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by nobody

Autonegotiation advice

Jan 20, 20033 mins

Readers respond to a Kevin Tolly column on autonegotiation.

As the principal developer of the Clause 28 autonegotiation test system/test suites within the Fast Ethernet and Gigabit Ethernet Consortiums of the University of New Hampshire’s InterOperability Lab, and having been associated with the testing of every piece of autonegotiation-capable silicon since 1996, I must voice a few comments regarding Brian Tolly’s column “Do you believe in the autonegotiation fairy?

Tolly writes: “After countless hours trying to identify the reason for the extremely low throughput, we discovered an overabundance of frame checksum errors on the counters of the questionable switch. After a clearing of the counters and subsequent runs, it was clear that we had identified our issue. What could cause these errors? A colleague of mine recommended hard coding the speed and duplex. Much to my dismay, it solved our problems.”

For more than seven years, full-duplex Ethernet has existed and the issue of duplex mismatch has been omnipresent. The result of configuring one link partner to full duplex and the other to half duplex always has been catastrophic. There also is the real possibility that the vendor’s drivers/firmware/software simply misconfigure the Ethernet media access control so that, though the MAC should be in half-duplex mode, it is configured to full-duplex mode (or vice versa). This is a driver/firmware/software issue and has little to do with autonegotiation.

Muddying the concept of autonegotiation with articles that are pointing out software issues, as opposed to flaws in autonegotiation, will do nothing to improve network administrators’ confidence in autonegotiation – confidence that must grow as 1000Base-T rolls out and 10GBase-T emerges. Please do not simply shut off autonegotiation. Rather, contact the manufacturer, get a fixed driver, and make the world a better place for us all.

Bob Noseworthy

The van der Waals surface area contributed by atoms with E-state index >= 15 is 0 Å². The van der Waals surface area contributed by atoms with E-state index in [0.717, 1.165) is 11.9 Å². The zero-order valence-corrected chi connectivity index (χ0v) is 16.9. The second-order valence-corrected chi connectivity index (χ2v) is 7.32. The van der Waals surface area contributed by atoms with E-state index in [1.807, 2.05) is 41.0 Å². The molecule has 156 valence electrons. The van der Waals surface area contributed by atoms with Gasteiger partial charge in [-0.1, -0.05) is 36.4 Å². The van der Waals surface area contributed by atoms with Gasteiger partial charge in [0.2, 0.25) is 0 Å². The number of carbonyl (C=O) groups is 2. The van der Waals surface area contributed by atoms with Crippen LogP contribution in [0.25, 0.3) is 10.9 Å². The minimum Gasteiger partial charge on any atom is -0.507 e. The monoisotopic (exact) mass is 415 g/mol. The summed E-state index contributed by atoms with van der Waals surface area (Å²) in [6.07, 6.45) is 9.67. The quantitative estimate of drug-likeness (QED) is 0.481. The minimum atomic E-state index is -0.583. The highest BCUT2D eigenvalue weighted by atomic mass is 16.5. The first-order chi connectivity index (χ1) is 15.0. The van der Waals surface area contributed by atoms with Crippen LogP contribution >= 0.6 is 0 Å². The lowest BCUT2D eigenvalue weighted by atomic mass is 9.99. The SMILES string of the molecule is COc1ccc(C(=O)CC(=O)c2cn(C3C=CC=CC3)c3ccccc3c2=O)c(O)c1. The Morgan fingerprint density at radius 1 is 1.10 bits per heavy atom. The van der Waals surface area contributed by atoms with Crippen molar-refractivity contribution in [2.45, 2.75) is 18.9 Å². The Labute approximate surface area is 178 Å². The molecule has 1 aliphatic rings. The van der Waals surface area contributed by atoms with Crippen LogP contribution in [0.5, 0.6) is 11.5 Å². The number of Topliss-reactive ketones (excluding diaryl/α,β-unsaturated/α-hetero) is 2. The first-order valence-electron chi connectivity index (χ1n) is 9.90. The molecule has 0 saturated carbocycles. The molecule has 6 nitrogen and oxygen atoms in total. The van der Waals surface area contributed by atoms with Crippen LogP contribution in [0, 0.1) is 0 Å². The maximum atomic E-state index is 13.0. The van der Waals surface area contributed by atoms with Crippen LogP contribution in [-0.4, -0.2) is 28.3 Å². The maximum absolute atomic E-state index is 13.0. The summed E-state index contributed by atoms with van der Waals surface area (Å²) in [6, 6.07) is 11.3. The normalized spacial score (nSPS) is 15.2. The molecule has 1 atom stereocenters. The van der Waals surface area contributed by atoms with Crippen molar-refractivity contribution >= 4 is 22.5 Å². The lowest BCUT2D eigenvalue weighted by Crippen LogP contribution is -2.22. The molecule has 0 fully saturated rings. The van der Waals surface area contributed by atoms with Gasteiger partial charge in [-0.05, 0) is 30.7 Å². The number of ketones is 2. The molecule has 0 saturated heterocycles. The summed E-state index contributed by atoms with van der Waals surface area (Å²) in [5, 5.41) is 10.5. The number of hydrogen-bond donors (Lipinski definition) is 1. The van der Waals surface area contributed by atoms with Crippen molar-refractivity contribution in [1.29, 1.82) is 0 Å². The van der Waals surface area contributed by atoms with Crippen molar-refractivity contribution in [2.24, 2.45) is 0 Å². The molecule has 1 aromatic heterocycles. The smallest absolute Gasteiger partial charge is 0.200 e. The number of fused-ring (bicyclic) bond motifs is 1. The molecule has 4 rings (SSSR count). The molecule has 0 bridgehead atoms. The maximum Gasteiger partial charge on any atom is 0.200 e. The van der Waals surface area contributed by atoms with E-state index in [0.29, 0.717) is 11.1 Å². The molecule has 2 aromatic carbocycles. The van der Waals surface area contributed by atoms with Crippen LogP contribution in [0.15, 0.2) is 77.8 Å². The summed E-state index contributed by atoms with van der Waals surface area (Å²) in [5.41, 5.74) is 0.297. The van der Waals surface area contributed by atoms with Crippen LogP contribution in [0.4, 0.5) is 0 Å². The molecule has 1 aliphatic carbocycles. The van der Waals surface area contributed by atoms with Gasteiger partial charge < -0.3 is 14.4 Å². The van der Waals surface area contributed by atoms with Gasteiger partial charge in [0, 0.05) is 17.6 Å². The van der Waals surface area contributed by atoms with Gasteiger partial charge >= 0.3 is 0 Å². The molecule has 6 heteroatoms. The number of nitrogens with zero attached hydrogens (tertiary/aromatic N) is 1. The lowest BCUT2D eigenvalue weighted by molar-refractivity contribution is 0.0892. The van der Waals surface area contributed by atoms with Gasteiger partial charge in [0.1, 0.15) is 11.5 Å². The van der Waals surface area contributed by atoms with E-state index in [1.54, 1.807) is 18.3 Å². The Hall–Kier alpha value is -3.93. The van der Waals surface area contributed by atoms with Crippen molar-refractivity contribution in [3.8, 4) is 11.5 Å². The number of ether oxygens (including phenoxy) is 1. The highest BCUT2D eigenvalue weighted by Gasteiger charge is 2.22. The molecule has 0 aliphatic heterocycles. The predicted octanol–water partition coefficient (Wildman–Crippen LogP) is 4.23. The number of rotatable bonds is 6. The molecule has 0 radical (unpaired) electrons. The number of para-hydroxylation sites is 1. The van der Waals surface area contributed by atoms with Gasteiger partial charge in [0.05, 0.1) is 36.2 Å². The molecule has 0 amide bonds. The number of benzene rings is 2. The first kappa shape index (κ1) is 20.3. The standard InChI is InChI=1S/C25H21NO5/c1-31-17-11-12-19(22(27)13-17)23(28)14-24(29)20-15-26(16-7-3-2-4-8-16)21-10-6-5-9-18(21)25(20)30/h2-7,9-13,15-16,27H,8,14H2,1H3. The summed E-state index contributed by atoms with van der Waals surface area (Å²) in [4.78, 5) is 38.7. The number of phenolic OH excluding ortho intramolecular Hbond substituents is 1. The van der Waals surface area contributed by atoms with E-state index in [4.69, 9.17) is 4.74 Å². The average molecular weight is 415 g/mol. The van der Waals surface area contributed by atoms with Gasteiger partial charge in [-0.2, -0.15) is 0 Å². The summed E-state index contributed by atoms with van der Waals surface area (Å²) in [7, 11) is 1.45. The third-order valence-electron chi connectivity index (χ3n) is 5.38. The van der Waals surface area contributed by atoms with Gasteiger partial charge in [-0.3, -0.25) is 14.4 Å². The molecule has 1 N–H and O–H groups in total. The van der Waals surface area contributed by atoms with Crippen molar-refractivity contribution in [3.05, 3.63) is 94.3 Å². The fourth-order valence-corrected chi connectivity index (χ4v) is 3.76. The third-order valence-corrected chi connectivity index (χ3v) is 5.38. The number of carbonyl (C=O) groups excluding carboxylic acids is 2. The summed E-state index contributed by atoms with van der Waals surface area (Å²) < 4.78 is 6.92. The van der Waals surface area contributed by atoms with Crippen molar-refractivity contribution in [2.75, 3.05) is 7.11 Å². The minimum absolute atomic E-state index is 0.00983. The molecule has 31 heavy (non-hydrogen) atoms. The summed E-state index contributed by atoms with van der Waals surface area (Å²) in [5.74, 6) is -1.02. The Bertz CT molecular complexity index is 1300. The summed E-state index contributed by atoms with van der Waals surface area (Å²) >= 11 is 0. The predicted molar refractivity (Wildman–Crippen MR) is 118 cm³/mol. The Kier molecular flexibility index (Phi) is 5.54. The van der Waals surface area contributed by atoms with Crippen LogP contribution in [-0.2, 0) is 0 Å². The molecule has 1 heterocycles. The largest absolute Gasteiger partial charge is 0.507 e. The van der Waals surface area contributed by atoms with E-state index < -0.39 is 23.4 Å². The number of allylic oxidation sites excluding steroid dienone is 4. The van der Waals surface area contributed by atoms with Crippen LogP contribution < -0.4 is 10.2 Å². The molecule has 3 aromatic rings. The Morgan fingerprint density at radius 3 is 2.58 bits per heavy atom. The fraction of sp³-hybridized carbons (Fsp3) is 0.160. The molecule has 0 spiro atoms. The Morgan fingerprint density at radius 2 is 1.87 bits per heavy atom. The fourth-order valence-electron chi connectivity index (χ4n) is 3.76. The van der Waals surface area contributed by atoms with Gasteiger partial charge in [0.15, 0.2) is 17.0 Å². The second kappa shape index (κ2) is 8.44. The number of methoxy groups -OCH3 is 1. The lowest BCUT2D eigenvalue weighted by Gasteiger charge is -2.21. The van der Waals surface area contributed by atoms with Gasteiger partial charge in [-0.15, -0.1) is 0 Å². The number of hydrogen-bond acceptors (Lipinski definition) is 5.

10-Gigabit Ethernet Consortium Manager

University of New Hampshire InterOperability Lab

Durham, N.H.

None of us believes in the autonegotiation fairy. I have all-too-frequent problems with new 10M/100M bit/sec network interface cards going into 10M/100M bit/sec switched hubs, even to the extent of no connection at all. I suspect that a few scraps of Category 3 cable still hanging around have something to do with this, although when it won’t connect, I can force a 100M bit/sec connect by setting the media.

I work for a securities company. We too have found that autonegotiation causes performance problems and have hard coded the speed and duplex settings into our devices. Tolly does not mention why the flapping between port speeds was occurring. Is it that some vendors did not code the feature properly as the spec details? Are there any timers involved that do not match during the negotiation window?

Herb Strohsahl

Brooklyn, N.Y.

Tolly responds:I am not sure where the problem lies. I have received dozens of e-mails like yours, but none from the vendor community. Vendors: Any answers?

Regarding Mr. Rauch’s comments about Category 3 cable, I would not assume that this is the problem. We have seen some interesting results in our “Gigabit to the desktop” study using mangled, abused, subpar Category 5 cable. Makes us wonder if could run Fast Ethernet speeds over barbed wire!